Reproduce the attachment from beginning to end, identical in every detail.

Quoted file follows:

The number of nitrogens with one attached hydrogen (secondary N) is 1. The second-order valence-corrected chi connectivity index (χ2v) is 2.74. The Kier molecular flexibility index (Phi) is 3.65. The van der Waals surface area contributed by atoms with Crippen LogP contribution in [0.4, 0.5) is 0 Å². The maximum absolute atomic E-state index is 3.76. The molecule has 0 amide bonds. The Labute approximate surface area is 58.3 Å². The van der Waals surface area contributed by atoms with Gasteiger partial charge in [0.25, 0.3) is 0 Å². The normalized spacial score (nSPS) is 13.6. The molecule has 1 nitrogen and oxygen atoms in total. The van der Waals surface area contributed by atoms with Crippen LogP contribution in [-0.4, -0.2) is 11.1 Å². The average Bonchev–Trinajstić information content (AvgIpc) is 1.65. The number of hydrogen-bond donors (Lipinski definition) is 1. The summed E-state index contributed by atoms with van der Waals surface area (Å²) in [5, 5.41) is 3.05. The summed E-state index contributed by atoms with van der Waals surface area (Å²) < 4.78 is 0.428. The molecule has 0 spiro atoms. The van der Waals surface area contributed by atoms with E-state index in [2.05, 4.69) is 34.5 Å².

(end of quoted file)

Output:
The number of nitrogens with one attached hydrogen (secondary N) is 1. The second-order valence-corrected chi connectivity index (χ2v) is 2.74. The Kier molecular flexibility index (Phi) is 3.65. The van der Waals surface area contributed by atoms with Crippen LogP contribution in [0.4, 0.5) is 0 Å². The maximum absolute atomic E-state index is 3.76. The molecule has 0 amide bonds. The Labute approximate surface area is 58.3 Å². The van der Waals surface area contributed by atoms with Gasteiger partial charge in [0.25, 0.3) is 0 Å². The normalized spacial score (nSPS) is 13.6. The molecule has 1 nitrogen and oxygen atoms in total. The van der Waals surface area contributed by atoms with Crippen LogP contribution in [-0.4, -0.2) is 11.1 Å². The average Bonchev–Trinajstić information content (AvgIpc) is 1.65. The number of hydrogen-bond donors (Lipinski definition) is 1. The summed E-state index contributed by atoms with van der Waals surface area (Å²) in [5, 5.41) is 3.05. The summed E-state index contributed by atoms with van der Waals surface area (Å²) < 4.78 is 0.428. The molecule has 0 spiro atoms. The van der Waals surface area contributed by atoms with E-state index in [2.05, 4.69) is 34.5 Å².